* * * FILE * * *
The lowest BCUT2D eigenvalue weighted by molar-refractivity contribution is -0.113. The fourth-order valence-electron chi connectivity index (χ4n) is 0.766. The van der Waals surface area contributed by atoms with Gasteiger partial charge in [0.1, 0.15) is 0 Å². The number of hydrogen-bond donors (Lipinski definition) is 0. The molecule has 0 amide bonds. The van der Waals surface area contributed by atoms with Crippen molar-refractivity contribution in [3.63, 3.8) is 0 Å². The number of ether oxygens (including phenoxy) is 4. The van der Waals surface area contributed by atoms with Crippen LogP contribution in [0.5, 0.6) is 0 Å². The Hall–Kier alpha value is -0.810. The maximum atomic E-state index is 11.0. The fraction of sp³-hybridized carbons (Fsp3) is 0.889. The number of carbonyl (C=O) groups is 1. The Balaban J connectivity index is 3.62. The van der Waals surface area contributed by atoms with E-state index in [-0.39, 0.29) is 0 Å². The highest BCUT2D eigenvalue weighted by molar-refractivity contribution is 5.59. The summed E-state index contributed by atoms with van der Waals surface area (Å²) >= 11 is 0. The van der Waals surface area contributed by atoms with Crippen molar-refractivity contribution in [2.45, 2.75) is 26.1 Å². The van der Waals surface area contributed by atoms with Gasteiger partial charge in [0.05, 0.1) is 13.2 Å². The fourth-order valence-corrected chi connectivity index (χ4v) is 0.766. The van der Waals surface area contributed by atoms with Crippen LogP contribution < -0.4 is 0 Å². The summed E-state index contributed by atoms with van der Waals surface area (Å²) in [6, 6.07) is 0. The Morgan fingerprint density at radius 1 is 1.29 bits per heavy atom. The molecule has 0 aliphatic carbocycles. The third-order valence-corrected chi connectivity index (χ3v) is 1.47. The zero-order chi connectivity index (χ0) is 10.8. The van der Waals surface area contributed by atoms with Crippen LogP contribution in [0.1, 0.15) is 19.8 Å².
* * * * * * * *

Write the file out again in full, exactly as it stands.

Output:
The lowest BCUT2D eigenvalue weighted by molar-refractivity contribution is -0.113. The fourth-order valence-electron chi connectivity index (χ4n) is 0.766. The van der Waals surface area contributed by atoms with Gasteiger partial charge in [0.1, 0.15) is 0 Å². The number of hydrogen-bond donors (Lipinski definition) is 0. The molecule has 0 amide bonds. The van der Waals surface area contributed by atoms with Crippen molar-refractivity contribution in [3.63, 3.8) is 0 Å². The number of ether oxygens (including phenoxy) is 4. The van der Waals surface area contributed by atoms with Crippen LogP contribution in [0.5, 0.6) is 0 Å². The Hall–Kier alpha value is -0.810. The maximum atomic E-state index is 11.0. The fraction of sp³-hybridized carbons (Fsp3) is 0.889. The number of carbonyl (C=O) groups is 1. The Balaban J connectivity index is 3.62. The van der Waals surface area contributed by atoms with E-state index in [-0.39, 0.29) is 0 Å². The highest BCUT2D eigenvalue weighted by molar-refractivity contribution is 5.59. The summed E-state index contributed by atoms with van der Waals surface area (Å²) >= 11 is 0. The van der Waals surface area contributed by atoms with Crippen molar-refractivity contribution in [2.45, 2.75) is 26.1 Å². The van der Waals surface area contributed by atoms with Gasteiger partial charge in [0.05, 0.1) is 13.2 Å². The fourth-order valence-corrected chi connectivity index (χ4v) is 0.766. The van der Waals surface area contributed by atoms with Crippen LogP contribution < -0.4 is 0 Å². The summed E-state index contributed by atoms with van der Waals surface area (Å²) in [6, 6.07) is 0. The Morgan fingerprint density at radius 1 is 1.29 bits per heavy atom. The molecule has 0 aliphatic carbocycles. The third-order valence-corrected chi connectivity index (χ3v) is 1.47. The zero-order chi connectivity index (χ0) is 10.8. The van der Waals surface area contributed by atoms with Crippen LogP contribution in [0.1, 0.15) is 19.8 Å².